as i mentioned on my own blog a couple of days ago, i've been busy this week doing the taku manawa human rights facilitation programme. one effect is that i'm away from the internet all day & am so busy in the evenings trying to catch up with various things that i don't have time to engage on the blog.
i've been reading what maia has written regarding the wellington young feminists' collective and the various (and often angry) responses to that. i'm sorry that i haven't been able to support her in that discussion, and honestly feel a litte initimidated and nervous about treading into that territory. however, as part of the course, i have to give a 3-5 minute speech tomorrow (huge challenge for me in keeping it that short!) on an aspect of human rights, and this whole issue maia raised & the discussion around it has been churning in my mind all day.
so i'm going to be talking tomorrow about inclusion and exclusion, because i think we don't have enough decent conversations around that. and when we do try to have those discussions, it becomes quite distraught and pretty emotional very quickly. which is not a bad thing. emotion is important, the way people feel about an issue is important, and the fact they are moved to anger or hurt or frustration - well, that needs to be expressed.
but most importantly, disagreement (or maybe dissension is a better word) is a healthy thing. i was concerned by many commenters on maia's thread dismissing the issue she raised as trivial, unnecessarily disruptive & causing feminists to nitpick with each other. i have a very different view - i think that it is in the discussions around small things that the big issues get raised. the raising of the seemingly trivial or minute actually opens the door into things that have major implications, and it allows us to explore our own assumption and the way we are interacting. despite all the anger and some nastiness on that thread, i found so much of value, so much to think about and it made me challenge my thinking about something that i would otherwise have passed by without even noticing. i really don't see how that can be a bad thing.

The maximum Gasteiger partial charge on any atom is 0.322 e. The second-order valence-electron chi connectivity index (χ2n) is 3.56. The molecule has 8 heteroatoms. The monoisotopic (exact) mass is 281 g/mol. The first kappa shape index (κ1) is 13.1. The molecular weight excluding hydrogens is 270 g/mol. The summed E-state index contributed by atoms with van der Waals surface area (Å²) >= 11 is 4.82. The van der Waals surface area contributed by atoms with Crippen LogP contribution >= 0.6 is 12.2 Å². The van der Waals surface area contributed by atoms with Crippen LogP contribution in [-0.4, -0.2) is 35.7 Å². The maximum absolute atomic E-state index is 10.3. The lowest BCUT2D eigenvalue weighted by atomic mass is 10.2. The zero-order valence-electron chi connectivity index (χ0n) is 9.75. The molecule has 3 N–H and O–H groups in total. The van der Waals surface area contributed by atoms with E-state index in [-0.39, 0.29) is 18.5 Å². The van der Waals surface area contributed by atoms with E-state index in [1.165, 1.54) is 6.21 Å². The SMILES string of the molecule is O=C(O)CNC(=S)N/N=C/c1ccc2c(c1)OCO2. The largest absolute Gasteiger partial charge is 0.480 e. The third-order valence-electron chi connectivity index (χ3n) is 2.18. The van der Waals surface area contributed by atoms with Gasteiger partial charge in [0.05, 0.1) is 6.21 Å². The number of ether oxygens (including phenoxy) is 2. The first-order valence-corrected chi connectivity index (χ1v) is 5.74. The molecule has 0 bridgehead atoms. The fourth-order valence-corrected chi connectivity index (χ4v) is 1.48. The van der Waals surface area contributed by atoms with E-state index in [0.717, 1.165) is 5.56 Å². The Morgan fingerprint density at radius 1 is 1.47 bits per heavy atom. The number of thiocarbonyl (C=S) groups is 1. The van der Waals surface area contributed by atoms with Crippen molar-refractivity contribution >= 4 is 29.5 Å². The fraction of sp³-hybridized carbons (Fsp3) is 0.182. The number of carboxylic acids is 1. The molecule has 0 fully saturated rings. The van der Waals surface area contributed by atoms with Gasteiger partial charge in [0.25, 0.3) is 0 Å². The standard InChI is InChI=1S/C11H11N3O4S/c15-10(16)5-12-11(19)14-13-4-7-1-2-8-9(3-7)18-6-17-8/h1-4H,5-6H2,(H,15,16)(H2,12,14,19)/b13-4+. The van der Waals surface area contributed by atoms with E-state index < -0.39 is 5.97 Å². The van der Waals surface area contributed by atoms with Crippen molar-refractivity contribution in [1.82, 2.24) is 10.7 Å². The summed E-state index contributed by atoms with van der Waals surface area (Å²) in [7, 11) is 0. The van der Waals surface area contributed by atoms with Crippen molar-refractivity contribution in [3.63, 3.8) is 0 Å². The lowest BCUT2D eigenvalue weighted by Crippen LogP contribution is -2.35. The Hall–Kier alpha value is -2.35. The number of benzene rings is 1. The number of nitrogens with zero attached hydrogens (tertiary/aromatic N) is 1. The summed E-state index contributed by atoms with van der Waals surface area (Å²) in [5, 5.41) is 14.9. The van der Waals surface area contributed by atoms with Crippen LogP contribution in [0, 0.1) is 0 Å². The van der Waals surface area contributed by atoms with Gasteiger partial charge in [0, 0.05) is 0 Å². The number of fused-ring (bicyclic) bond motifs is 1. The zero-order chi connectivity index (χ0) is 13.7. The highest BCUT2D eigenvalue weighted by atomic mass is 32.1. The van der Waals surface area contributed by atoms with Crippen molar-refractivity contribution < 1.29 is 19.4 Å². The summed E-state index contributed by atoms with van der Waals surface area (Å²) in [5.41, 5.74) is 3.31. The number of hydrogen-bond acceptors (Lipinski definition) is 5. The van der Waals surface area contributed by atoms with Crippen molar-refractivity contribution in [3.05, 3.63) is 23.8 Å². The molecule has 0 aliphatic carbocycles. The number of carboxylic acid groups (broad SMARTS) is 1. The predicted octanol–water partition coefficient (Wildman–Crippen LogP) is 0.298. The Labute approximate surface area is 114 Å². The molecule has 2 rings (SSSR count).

i know that it's difficult, when there's a group that thinks it has a shared understanding, to dissent or disagree on something, knowing that by doing so you are disrupting that sense of common purpose. and it is highly likely that those with the most power within the group will feel attacked by the challenge. how they responsd is critical: to dismiss the dissent is actually dangerous to the group. it stifles the expansion of thought and the exploration of ideas. it teaches individuals to keep silent when they feel hurt or excluded, and so those individuals disengage from the group and something valuable is lost.
however, there is another side this notion of being inclusive versus feeling excluded, and this is what i'll speak about tomorrow. a lot of the field of human rights is about inclusion (and i don't claim to be any kind of expert in this area, 3 days of training so far can only give me a very shallow overview). it's about behaving in a way that makes others feel welcomed and valued, makes them feel part of the group.
but that very notion, the notion of being inclusive, actually excludes some people. it excludes the people who don't want to be inclusive, who want to stick to their prejudices and who want to make moral & ethical judgements based on the characteristics of another. so, in other words, we are actually not being inclusive when we take a rights-based approach - we can't be if we are to protect those very rights. if we are totally inclusive, then we in fact say that human rights don't matter.